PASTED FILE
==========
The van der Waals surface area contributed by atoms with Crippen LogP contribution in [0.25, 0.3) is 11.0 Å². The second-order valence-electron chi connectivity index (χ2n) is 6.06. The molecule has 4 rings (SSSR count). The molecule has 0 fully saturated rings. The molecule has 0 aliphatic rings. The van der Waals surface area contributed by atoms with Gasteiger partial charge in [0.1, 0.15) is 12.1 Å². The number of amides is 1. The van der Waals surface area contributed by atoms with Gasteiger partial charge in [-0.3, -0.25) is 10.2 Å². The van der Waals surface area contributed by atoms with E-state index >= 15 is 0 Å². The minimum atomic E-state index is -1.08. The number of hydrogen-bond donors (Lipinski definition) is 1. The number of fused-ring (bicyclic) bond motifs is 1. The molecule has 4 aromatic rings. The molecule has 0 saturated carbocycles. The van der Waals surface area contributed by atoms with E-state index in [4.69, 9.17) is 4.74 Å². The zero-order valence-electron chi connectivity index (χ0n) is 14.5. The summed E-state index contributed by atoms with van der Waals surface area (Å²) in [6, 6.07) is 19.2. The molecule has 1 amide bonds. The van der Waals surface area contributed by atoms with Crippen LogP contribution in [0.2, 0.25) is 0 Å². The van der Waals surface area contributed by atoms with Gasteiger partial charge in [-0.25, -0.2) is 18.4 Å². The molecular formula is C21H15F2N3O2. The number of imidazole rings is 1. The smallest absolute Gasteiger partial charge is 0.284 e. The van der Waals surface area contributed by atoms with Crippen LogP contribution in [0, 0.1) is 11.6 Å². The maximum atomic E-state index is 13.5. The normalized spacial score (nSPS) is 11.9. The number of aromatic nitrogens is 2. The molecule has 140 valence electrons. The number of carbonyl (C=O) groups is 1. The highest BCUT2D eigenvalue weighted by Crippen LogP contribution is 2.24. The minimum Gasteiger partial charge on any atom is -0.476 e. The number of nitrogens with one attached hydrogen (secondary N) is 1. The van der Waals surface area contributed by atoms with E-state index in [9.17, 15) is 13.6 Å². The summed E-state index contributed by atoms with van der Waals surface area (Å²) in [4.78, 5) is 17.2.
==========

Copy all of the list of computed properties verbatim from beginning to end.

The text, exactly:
The van der Waals surface area contributed by atoms with Crippen LogP contribution in [0.25, 0.3) is 11.0 Å². The second-order valence-electron chi connectivity index (χ2n) is 6.06. The molecule has 4 rings (SSSR count). The molecule has 0 fully saturated rings. The molecule has 0 aliphatic rings. The van der Waals surface area contributed by atoms with Gasteiger partial charge in [0.1, 0.15) is 12.1 Å². The number of amides is 1. The van der Waals surface area contributed by atoms with Gasteiger partial charge in [-0.3, -0.25) is 10.2 Å². The van der Waals surface area contributed by atoms with E-state index >= 15 is 0 Å². The minimum atomic E-state index is -1.08. The number of hydrogen-bond donors (Lipinski definition) is 1. The number of fused-ring (bicyclic) bond motifs is 1. The molecule has 4 aromatic rings. The molecule has 0 saturated carbocycles. The van der Waals surface area contributed by atoms with E-state index in [4.69, 9.17) is 4.74 Å². The zero-order valence-electron chi connectivity index (χ0n) is 14.5. The summed E-state index contributed by atoms with van der Waals surface area (Å²) in [6, 6.07) is 19.2. The molecule has 1 amide bonds. The van der Waals surface area contributed by atoms with Crippen LogP contribution in [0.2, 0.25) is 0 Å². The van der Waals surface area contributed by atoms with Gasteiger partial charge in [-0.25, -0.2) is 18.4 Å². The molecular formula is C21H15F2N3O2. The number of imidazole rings is 1. The smallest absolute Gasteiger partial charge is 0.284 e. The van der Waals surface area contributed by atoms with Crippen LogP contribution in [0, 0.1) is 11.6 Å². The maximum atomic E-state index is 13.5. The normalized spacial score (nSPS) is 11.9. The number of aromatic nitrogens is 2. The molecule has 140 valence electrons. The number of carbonyl (C=O) groups is 1. The highest BCUT2D eigenvalue weighted by Crippen LogP contribution is 2.24. The minimum Gasteiger partial charge on any atom is -0.476 e. The number of nitrogens with one attached hydrogen (secondary N) is 1. The van der Waals surface area contributed by atoms with E-state index in [9.17, 15) is 13.6 Å². The summed E-state index contributed by atoms with van der Waals surface area (Å²) in [4.78, 5) is 17.2.